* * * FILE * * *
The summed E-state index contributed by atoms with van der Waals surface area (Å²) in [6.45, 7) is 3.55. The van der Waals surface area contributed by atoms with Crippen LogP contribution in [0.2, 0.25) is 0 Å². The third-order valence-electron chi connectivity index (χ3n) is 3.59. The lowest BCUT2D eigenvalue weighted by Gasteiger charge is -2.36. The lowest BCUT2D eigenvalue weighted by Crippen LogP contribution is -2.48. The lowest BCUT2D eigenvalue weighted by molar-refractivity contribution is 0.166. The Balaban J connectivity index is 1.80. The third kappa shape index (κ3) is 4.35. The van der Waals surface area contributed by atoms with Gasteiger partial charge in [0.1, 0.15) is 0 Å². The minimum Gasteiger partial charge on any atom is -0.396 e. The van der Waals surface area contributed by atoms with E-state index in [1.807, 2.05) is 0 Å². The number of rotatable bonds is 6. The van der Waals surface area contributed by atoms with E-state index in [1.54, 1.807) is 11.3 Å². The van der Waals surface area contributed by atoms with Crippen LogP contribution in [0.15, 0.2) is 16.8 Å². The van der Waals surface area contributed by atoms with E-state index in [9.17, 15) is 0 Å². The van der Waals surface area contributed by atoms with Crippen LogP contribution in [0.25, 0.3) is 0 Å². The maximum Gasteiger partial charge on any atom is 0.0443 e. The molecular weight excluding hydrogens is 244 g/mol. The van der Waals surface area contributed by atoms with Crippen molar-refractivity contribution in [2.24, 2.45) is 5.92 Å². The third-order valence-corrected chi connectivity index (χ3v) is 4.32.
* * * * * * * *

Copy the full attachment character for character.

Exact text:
The summed E-state index contributed by atoms with van der Waals surface area (Å²) in [6.45, 7) is 3.55. The van der Waals surface area contributed by atoms with Crippen LogP contribution in [0.2, 0.25) is 0 Å². The third-order valence-electron chi connectivity index (χ3n) is 3.59. The lowest BCUT2D eigenvalue weighted by Gasteiger charge is -2.36. The lowest BCUT2D eigenvalue weighted by Crippen LogP contribution is -2.48. The lowest BCUT2D eigenvalue weighted by molar-refractivity contribution is 0.166. The Balaban J connectivity index is 1.80. The third kappa shape index (κ3) is 4.35. The van der Waals surface area contributed by atoms with Gasteiger partial charge in [0.1, 0.15) is 0 Å². The minimum Gasteiger partial charge on any atom is -0.396 e. The van der Waals surface area contributed by atoms with E-state index in [1.807, 2.05) is 0 Å². The number of rotatable bonds is 6. The van der Waals surface area contributed by atoms with E-state index in [1.54, 1.807) is 11.3 Å². The van der Waals surface area contributed by atoms with Crippen LogP contribution in [0.15, 0.2) is 16.8 Å². The van der Waals surface area contributed by atoms with E-state index in [9.17, 15) is 0 Å². The van der Waals surface area contributed by atoms with Crippen LogP contribution in [0.25, 0.3) is 0 Å². The maximum Gasteiger partial charge on any atom is 0.0443 e. The molecular weight excluding hydrogens is 244 g/mol. The van der Waals surface area contributed by atoms with Crippen molar-refractivity contribution in [2.24, 2.45) is 5.92 Å². The third-order valence-corrected chi connectivity index (χ3v) is 4.32.